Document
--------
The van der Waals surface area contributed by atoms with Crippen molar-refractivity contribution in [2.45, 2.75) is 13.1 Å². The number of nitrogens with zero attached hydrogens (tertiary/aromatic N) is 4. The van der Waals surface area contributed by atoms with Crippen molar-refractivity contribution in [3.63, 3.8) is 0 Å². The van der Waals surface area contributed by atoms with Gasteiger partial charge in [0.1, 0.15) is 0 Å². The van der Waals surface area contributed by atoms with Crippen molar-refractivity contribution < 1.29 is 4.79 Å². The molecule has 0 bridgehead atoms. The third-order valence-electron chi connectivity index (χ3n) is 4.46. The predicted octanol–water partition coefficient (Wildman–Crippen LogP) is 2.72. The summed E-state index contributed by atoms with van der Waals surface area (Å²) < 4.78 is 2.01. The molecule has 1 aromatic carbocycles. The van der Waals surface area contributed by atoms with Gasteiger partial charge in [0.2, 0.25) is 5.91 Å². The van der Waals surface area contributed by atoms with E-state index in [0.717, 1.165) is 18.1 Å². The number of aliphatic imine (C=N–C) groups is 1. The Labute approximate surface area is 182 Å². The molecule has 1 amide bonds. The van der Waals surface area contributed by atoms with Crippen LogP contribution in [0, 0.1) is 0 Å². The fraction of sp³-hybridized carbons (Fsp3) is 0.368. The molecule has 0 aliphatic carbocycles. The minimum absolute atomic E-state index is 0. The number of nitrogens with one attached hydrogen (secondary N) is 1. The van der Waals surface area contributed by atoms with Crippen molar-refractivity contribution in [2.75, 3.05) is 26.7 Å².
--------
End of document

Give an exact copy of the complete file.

The van der Waals surface area contributed by atoms with Crippen molar-refractivity contribution in [2.45, 2.75) is 13.1 Å². The number of nitrogens with zero attached hydrogens (tertiary/aromatic N) is 4. The van der Waals surface area contributed by atoms with Crippen molar-refractivity contribution in [3.63, 3.8) is 0 Å². The van der Waals surface area contributed by atoms with Gasteiger partial charge in [0.1, 0.15) is 0 Å². The van der Waals surface area contributed by atoms with Crippen molar-refractivity contribution < 1.29 is 4.79 Å². The molecule has 0 bridgehead atoms. The third-order valence-electron chi connectivity index (χ3n) is 4.46. The predicted octanol–water partition coefficient (Wildman–Crippen LogP) is 2.72. The summed E-state index contributed by atoms with van der Waals surface area (Å²) < 4.78 is 2.01. The molecule has 1 aromatic carbocycles. The van der Waals surface area contributed by atoms with Gasteiger partial charge in [0.2, 0.25) is 5.91 Å². The van der Waals surface area contributed by atoms with E-state index in [0.717, 1.165) is 18.1 Å². The number of aliphatic imine (C=N–C) groups is 1. The Labute approximate surface area is 182 Å². The molecule has 1 amide bonds. The van der Waals surface area contributed by atoms with Crippen LogP contribution in [0, 0.1) is 0 Å². The fraction of sp³-hybridized carbons (Fsp3) is 0.368. The molecule has 0 aliphatic carbocycles. The minimum absolute atomic E-state index is 0. The number of nitrogens with one attached hydrogen (secondary N) is 1. The van der Waals surface area contributed by atoms with Crippen molar-refractivity contribution in [2.75, 3.05) is 26.7 Å².